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Heavy Metal Africa




Edward Banchs
The setting is South Africa. Heading west from the capital city of Pretoria on a fifteen hour drive to Cape Town through the heart of the country’s desert (without air conditioning), I was on the go again for my second tour in as many weeks. I was on tour with Juggernaught on a long, exhausting road trip for the next set of shows, as the band would play several that week. I was their merchandise table fill in, and fortunate enough to take it all in.

A heavy blues/rock influenced metal band whose songs are immediate connections, and whose grooves keep rooms moving for hours long after the last chords are unplugged, the band was promoting their new record Bring The Meat Back, treating every audience as if they personally invited them to the evening’s show, thus striking the right chords with every room.

The first of the two tours was with Johannesburg based metalcore band Facing The Gallows, who had been so gracious in inviting me to tag along for a six hour trip to Durban for a DIY style, all ages show that allowed me to experience what metal is at heart. No ego, no light shows, no gimmicks, just unbridled passions interacting inches away from each other as band and crowd became one.

It was the ease, normalcy, and familiarity of it all that made it comforting. What was different however, was the setting. The desires and passions of those involved in the South African metal/hardcore scene are exactly the same as those shared by musicians anywhere else in the world, yet with one enormous obstacle: geography.


Facing The Gallows

Facing The Gallows

Edward Banchs
What was familiar about the tour was what artists in the West understand clearly, the networking, the planning, the guarantees, the disappointments of low turnouts, and the joys of a great show. Yet, when one speaks of metal in Africa, heads turn and mouths utter the common question of ‘really?,’ which is typically followed by a comment about Africa solidifying the general consensus that the image of savagery remains pervasive.

But metal in Africa is, and has been part of the fabric of the continent for decades now. As part of my research for a book I am writing about the subject, I immersed myself in the world of several bands in South Africa as well as Botswana, though only breaking in slightly, as I continue further, expanding elsewhere on this vast continent, delving into the past, present and future of metal in Africa.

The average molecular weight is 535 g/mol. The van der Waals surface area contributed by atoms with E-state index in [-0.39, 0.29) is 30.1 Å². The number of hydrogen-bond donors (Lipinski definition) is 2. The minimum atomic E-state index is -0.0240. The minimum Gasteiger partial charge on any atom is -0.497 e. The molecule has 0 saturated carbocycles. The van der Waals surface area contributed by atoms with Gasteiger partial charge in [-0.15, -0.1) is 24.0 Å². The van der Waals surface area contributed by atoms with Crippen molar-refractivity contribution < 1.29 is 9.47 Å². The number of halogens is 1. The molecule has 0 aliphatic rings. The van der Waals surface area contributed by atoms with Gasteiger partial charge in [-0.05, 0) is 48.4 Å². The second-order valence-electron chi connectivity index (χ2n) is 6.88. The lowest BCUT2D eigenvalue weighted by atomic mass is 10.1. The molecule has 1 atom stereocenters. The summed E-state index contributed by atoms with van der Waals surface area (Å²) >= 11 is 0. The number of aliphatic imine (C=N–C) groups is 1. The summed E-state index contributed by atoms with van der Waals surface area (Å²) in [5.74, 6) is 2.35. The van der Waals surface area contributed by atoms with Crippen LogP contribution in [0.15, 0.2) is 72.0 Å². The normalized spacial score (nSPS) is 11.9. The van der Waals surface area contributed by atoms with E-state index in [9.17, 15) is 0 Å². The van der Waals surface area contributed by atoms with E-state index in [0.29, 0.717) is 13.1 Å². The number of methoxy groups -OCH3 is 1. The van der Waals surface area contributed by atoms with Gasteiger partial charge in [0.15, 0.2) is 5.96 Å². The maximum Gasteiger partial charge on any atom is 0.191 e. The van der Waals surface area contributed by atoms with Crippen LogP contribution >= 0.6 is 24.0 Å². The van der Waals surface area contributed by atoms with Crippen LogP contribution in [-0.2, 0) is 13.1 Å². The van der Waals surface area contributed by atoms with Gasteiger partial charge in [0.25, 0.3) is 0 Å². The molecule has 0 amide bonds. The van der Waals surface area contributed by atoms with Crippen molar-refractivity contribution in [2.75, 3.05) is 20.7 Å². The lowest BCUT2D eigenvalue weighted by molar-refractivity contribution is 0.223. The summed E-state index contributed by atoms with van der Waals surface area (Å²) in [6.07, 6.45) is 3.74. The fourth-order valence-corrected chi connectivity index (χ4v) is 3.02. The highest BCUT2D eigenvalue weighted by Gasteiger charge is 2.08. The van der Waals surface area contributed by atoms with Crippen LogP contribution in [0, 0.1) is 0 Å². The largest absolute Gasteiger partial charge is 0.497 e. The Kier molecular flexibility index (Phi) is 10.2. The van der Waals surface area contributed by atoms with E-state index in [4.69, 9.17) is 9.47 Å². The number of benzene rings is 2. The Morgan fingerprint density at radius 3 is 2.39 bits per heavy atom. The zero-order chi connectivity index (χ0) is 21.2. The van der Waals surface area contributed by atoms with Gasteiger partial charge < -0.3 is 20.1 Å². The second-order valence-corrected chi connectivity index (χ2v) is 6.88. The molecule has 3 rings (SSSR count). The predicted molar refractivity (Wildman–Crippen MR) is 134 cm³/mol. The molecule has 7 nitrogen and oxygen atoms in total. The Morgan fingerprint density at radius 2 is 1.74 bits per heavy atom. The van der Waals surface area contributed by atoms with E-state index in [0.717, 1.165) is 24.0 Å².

Throughout Africa are vibrant heavy metal communities and scenes that are ready for their place on the global metal map. Everything from glam metal to extreme metal are commonplace in Africa. Many were surprised when Frank Marshall’s "Visions of Renegades" photographs made their way around the metal internet community, but for those in Botswana, it had been years in the making.

An upcoming documentary Terra Pesada will tell of the lives of many involved in the metal scene in Mozambique, whose lives and struggles are far from ordinary, yet they find solace in the one thing that has brought a positive light to their lives; heavy metal. Metal has also evolved and flourished in countries like Tunisia, Kenya, Madagascar, as well as various other countries. Africa is a continent that while misunderstood, has lent itself to inspirational stories of success and perseverance, stories that many in the metal community have not lost sight of.

Throughout Africa I hear the same story told time and time again, that of freedom, release, individuality, and identity being expressed through an art form that is often ridiculed and misjudged. What metal means to us as Western audiences takes on a whole new meaning when seen through an African lens. When everyday life includes struggling with high unemployment, economic disparity, government instability and political corruption, metal is the voice and escape that so many have turned to.

Noise Makers

The bands I had the chance to meet and tour with have a lot to look forward to. Their ambitions and aspirations are as equal as anyone else’s around the world, yet the setting reminds them that the challenges are difficult. A few have began to make their mark, such as South Africa’s Truth And Its Burden, who in 2012 released their record Choices internationally and have toured Europe and even the United States in late 2012.

International audiences have also venerated others such as Egypt’s death metal giants Scarab, Tunisia’s progressive minded Myrath and Embers of Revenge, Botswana’s groove metal kings Wrust, and Kenya’s extreme newcomers Absence of Light, to name a few. Given the talent that Africa is producing, it is a matter of time before many of these acts join the ranks of the global lure.

What reminds me most of the metal fans I have had the opportunity to meet in Africa is the youthful passion that very much remains a part of their lives, an energy that has spread itself into the next generation of metal fans. Africa is like any other place in many regards, but our thoughts have told us otherwise. For years, we may have assumed that nothing like heavy metal can flourish in a place like Africa, but over time, we see how where we least expect, metal will always find a home, even in Africa.



Edward Banchs

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